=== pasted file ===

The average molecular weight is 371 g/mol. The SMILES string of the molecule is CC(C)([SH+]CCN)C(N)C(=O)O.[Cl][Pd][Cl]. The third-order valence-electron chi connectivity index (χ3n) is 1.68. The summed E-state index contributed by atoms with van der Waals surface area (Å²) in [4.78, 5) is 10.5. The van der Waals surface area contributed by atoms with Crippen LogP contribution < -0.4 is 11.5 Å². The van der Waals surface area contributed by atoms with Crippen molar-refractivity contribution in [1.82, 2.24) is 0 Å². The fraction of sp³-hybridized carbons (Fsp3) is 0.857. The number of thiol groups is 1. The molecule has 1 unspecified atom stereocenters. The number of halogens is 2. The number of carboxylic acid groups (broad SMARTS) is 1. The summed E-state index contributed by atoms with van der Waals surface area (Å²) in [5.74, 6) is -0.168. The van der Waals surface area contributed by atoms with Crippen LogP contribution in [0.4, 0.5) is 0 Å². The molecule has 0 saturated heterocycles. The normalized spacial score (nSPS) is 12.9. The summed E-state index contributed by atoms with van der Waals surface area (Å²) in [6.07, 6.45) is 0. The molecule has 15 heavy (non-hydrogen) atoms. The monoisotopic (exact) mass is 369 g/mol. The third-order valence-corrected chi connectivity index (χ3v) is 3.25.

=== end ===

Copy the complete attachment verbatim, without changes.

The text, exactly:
The average molecular weight is 371 g/mol. The SMILES string of the molecule is CC(C)([SH+]CCN)C(N)C(=O)O.[Cl][Pd][Cl]. The third-order valence-electron chi connectivity index (χ3n) is 1.68. The summed E-state index contributed by atoms with van der Waals surface area (Å²) in [4.78, 5) is 10.5. The van der Waals surface area contributed by atoms with Crippen LogP contribution < -0.4 is 11.5 Å². The van der Waals surface area contributed by atoms with Crippen molar-refractivity contribution in [1.82, 2.24) is 0 Å². The fraction of sp³-hybridized carbons (Fsp3) is 0.857. The number of thiol groups is 1. The molecule has 1 unspecified atom stereocenters. The number of halogens is 2. The number of carboxylic acid groups (broad SMARTS) is 1. The summed E-state index contributed by atoms with van der Waals surface area (Å²) in [5.74, 6) is -0.168. The van der Waals surface area contributed by atoms with Crippen LogP contribution in [0.4, 0.5) is 0 Å². The molecule has 0 saturated heterocycles. The normalized spacial score (nSPS) is 12.9. The summed E-state index contributed by atoms with van der Waals surface area (Å²) in [6.07, 6.45) is 0. The molecule has 15 heavy (non-hydrogen) atoms. The monoisotopic (exact) mass is 369 g/mol. The third-order valence-corrected chi connectivity index (χ3v) is 3.25.